Monday, 31 March 2014

A little herd of England’s timorous deer…


The National Trust’s Charlecote Park is one of my favourite places to wander around: especially West Park – home to the main breeding herd of fallow deer. There is a grandeur in the mature tree-lined avenue down to the west gate, on the Stratford Road; and, the last time I was there, a great deal of mystery, until the fog – that had covered everything in a damp monochrome shroud – eventually lifted.

The contrast between West Park, and the rest of the estate, is quite marked; and is exemplified by the two groups of deer that populate each. In the main grounds, the deer are less timorous, and even quite approachable when in the right mood (usually during or after feeding); whereas those to the west – where the ground is more natural and wild – retain more of their essential character: especially as the presence of fawns makes the mothering does protective, and the fathering bucks permanently on-guard. Should the presence of the occasional human get too much – and they are a much rarer sight than the deer, on this side of the park – the herd also has the deer sanctuary to retreat to.


In the more visited areas, to the east and north of the house, the deer – bucks of all ages: kept, I think, mostly for decoration; and to make flesh of the legend of Shakespeare’s supposed poaching (and supposed retribution in his portrayal of the fusspot, Justice Shallow) – are outnumbered by both visitors and the wonderful flock of splotchy Jacob sheep. The sheep behave as sheep always do: grouping stochastically together, mimicking and following each other’s actions, intent on munching on as much grass as they can. Whereas the deer have become more domesticated: the presence of those strange upright creatures who seem intent on photographing their every move not being quite so alarming.

If you sit on a fallen tree, for instance, close to the ground where food has been scattered by their keepers, even the younger ones will quite happily – although occasionally glancing at you with barely concealed forbearance – wander within feet of you: not at all bothered by the constant clicking of your shutter; their simple minds intent, like the companion sheep, on filling their gullets.


Approach them when they are sated, or basking in the sun, and you will soon know when you have overstepped their boundaries. The less brave will rise, stand and stare – getting to their hooves in reverse order of fearlessness. The last to do so, though – if he can be bothered; and with a disdainful eye aimed towards your camera – will always be Boris: a large leucistic buck, with a face that bears witness to many rutting duels and skirmishes.


Why “Boris”? Well, with his pure white coat, and obvious leadership status – combined with his slightly ‘interesting’ facial features – there was no real alternative! He also seems keen on communicating; and I have seen him lower his head, ever so slightly, and walk purposefully, but slowly, towards those too curious to appreciate his personal space. It’s a message that is always read loud and clear (I believe that he is actually pretty chilled – he’s just become accustomed to bossing others about…); and I have never seen him concede the smallest amount of ground, unless he, and his cabinet, are majorly outnumbered – and then they will saunter away, prompted more by a desire to be left alone, rather than any concern for their safety. (If you have Boris defending you, there is probably very little that bothers you!)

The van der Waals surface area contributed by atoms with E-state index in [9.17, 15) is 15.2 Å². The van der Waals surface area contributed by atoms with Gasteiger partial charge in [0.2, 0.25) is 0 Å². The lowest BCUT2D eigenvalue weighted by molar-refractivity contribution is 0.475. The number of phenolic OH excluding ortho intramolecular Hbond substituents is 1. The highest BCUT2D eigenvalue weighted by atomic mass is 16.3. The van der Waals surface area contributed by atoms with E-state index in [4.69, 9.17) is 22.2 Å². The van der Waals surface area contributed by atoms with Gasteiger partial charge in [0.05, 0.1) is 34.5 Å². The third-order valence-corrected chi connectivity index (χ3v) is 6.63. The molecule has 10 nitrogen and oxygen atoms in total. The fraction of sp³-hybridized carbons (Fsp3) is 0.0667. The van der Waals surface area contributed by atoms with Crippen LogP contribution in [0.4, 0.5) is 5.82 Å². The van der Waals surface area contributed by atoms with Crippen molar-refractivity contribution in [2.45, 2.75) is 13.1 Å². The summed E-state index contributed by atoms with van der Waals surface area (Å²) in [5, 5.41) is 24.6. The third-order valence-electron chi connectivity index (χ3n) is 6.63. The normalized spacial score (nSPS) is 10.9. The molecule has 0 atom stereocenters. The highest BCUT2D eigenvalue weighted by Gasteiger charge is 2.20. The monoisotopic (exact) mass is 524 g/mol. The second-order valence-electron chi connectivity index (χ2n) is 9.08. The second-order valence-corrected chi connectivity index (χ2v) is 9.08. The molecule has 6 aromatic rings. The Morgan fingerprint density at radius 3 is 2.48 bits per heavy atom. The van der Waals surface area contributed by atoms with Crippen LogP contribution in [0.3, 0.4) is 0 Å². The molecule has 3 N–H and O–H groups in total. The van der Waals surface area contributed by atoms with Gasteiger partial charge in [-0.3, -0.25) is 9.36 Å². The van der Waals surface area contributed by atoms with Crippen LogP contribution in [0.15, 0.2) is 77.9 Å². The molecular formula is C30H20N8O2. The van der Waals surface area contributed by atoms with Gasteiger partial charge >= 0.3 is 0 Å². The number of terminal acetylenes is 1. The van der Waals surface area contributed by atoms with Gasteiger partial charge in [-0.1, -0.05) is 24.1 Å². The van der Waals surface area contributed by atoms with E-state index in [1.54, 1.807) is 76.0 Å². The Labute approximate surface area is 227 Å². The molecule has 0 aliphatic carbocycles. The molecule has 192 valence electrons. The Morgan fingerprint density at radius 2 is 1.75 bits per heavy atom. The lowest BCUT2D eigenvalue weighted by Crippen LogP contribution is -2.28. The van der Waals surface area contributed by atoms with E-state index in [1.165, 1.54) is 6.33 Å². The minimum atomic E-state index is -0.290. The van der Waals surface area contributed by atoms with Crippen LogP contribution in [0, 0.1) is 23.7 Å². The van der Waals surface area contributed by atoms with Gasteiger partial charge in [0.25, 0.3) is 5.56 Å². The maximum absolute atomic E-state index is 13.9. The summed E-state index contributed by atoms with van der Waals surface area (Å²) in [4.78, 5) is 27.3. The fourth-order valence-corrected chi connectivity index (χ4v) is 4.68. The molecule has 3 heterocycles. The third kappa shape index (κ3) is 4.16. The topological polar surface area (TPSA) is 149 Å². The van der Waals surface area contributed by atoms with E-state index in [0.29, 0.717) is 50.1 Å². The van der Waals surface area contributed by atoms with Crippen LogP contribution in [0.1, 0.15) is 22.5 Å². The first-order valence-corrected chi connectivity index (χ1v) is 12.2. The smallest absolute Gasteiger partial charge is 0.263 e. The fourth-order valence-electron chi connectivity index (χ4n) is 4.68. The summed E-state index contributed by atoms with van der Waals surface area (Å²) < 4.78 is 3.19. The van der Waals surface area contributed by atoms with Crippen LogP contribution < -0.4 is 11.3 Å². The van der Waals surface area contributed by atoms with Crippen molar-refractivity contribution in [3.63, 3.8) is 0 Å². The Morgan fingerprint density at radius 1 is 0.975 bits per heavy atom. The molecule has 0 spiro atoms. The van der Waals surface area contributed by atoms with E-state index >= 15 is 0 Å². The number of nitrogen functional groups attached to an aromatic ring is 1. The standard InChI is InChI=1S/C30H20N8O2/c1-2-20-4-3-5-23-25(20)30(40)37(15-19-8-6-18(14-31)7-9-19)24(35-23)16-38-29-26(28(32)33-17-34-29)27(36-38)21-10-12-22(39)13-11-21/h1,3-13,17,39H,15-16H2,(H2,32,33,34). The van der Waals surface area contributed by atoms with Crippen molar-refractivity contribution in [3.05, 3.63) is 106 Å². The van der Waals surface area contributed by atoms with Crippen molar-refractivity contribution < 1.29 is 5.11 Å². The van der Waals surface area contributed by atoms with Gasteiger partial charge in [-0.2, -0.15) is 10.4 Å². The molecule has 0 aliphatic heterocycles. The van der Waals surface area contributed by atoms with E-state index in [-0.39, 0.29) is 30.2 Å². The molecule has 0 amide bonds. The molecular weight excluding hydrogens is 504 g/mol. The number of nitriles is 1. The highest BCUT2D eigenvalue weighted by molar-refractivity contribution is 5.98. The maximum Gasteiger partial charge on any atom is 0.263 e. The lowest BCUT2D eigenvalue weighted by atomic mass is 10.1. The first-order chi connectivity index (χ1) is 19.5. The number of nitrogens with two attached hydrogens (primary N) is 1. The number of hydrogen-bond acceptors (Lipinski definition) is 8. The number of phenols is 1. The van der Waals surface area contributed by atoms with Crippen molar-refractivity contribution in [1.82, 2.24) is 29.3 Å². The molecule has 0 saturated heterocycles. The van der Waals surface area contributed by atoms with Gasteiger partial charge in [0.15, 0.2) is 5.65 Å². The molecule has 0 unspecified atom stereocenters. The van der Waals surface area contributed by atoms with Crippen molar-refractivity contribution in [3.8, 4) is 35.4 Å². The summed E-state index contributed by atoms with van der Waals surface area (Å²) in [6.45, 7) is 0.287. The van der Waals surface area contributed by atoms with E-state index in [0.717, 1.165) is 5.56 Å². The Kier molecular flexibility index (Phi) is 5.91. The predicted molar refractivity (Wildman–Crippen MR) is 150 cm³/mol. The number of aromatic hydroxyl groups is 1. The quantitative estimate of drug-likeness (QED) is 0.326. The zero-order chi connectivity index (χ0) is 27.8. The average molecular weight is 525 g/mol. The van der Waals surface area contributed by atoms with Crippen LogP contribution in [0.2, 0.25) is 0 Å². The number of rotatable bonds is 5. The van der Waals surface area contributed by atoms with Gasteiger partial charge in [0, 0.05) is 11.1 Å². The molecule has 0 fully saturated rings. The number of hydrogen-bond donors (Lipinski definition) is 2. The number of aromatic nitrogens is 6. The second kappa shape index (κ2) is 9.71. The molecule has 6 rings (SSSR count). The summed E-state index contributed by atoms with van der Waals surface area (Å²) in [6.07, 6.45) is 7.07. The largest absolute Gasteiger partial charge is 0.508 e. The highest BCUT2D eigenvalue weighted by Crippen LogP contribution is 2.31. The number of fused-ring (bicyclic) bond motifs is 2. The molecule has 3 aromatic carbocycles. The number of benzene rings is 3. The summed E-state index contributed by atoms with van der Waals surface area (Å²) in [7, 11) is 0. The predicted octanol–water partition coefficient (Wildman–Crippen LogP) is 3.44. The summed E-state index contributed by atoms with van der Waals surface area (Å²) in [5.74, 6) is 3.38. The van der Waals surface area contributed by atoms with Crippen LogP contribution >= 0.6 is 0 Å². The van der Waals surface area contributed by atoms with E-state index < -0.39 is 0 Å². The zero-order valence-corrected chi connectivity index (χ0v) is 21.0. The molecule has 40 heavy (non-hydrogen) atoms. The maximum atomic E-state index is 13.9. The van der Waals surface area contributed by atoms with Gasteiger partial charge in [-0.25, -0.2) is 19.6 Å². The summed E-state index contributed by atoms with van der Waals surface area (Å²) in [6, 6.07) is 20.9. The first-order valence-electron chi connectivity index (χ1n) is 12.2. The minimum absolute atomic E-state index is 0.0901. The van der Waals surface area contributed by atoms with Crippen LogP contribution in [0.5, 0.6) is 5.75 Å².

The thick fog appeared to have left me with the park to myself – although, as the sun emerged, a scattering of other visitors appeared. However, I was alone, initially, when I popped into the Orangery Restaurant for my usual brunchfast of warming soup (which is always served with a very large chunk of fresh bread), moist treacle flapjack (there is none better), and steaming Americano.


The previous time I was here, I had the company of one of Charlecote’s resident, and characterful, cats: sitting, nuzzling, on my knee: occasionally staring intensely at his image, reflected back, on my iPhone. “Is this me?” However, Jasper – who had been an almost permanent gatekeeper for the restaurant: often trying to sneak in for warmth, company, or food (when, really, he knew better…) – died, a few days later; and the Orangery is a sadder place for his absence.


It is such individuals that make Charlecote – the humans: volunteers and staff alike; as well as the wild- and not-so-wild-life – as much of an attraction as it is the landscape and architecture. And they are a large part of the reason I return again and again: watching how the seasons affect them; making each visit different – whether a quick stroll to and from the restaurant, or a longer walk around the parkland. And, if I leave, with venison in my bag, like young Will, then it is probably only in the form of sausages, acquired legally, from the local produce shop in the Pantry!


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